Delving into the history of fans and umbrellas

By Raymond Zhou ( China Daily ) Updated: 2016-09-05 07:53:50

Delving into the history of fans and umbrellas

This kind of long-handled fans were popular with royalties of ancient China.[Photo by Raymond Zhou/China Daily]

While the fan dance is a staple all across China, the umbrella is sometimes used in martial arts movies, the latest example being the very British film Kingsman: The Secret Service, in which Colin Firth's character executes a brilliant fight scene with a black umbrella.

Talk about cultural cross-pollination.

In Hong Kong movies, even the fan can be a lethal weapon.

In the old days there were many workshops and manufacturers in Hangzhou and its vicinity that specialized in the two items.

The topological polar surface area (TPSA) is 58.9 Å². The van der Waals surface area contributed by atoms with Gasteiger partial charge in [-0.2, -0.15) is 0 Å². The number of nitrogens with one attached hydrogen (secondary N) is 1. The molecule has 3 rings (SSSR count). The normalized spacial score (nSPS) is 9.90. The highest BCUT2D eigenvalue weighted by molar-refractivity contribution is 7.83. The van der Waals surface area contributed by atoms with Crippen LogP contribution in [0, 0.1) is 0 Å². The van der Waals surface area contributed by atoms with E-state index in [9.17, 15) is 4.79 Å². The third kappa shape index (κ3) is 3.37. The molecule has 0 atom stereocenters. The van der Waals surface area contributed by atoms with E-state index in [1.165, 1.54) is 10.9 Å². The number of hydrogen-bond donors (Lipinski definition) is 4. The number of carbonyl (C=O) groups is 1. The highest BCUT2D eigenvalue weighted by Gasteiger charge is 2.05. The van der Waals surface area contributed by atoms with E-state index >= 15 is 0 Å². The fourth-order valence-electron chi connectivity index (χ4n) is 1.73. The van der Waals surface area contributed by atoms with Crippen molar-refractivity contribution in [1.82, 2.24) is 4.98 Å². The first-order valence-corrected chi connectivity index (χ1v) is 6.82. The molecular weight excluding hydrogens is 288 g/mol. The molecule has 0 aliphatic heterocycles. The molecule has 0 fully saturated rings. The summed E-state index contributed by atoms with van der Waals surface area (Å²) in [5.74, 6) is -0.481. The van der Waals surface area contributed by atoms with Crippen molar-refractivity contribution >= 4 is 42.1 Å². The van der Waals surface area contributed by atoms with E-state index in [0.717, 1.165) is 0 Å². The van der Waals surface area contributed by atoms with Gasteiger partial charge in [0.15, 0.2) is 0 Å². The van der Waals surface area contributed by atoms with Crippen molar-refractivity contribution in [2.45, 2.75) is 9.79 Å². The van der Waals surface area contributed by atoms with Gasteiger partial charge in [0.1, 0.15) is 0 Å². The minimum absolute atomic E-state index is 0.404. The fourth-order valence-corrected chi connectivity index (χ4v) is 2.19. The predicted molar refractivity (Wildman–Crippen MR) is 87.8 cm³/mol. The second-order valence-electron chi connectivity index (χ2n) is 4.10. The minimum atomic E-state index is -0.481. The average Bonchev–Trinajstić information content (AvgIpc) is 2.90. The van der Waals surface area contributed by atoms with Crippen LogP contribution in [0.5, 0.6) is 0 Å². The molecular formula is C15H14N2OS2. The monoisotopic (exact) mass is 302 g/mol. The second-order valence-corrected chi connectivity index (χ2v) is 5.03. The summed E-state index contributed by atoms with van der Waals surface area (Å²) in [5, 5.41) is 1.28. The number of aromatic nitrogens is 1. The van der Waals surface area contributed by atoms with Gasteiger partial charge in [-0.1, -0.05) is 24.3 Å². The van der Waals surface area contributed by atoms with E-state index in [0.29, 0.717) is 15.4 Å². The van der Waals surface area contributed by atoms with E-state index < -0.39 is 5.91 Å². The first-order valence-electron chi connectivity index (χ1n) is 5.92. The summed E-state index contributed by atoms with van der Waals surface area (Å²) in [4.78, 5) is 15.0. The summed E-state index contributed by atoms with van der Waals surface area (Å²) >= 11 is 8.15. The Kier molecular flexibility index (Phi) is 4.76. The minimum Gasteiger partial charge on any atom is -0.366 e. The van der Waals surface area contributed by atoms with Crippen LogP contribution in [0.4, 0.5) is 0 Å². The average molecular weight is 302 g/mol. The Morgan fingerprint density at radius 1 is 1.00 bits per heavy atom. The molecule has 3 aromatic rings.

When I was a child, every household had at least one oilpaper umbrella.

However, in the 1980s when the umbrella with a retractable pole crossed the Taiwan Straits, it was such a hot item of fashion and convenience that it quickly replaced the older type of umbrella.

I was even commissioned to buy two dozen umbrellas when I returned from one Guangzhou trip. I then felt as if I was trafficking a symbol of innovation.

Three decades later, that kind of umbrella is so cheap and commonplace while the oilpaper one has almost become a heritage item.

Likewise, the fan has not been totally replaced by power-driven amenities. There is something about a fan that opens to a drawing and calligraphy. It can never be matched by the electric fan or the air conditioner.

Previous Page 1 2 Next Page

Editor's Picks
Hot words

Most Popular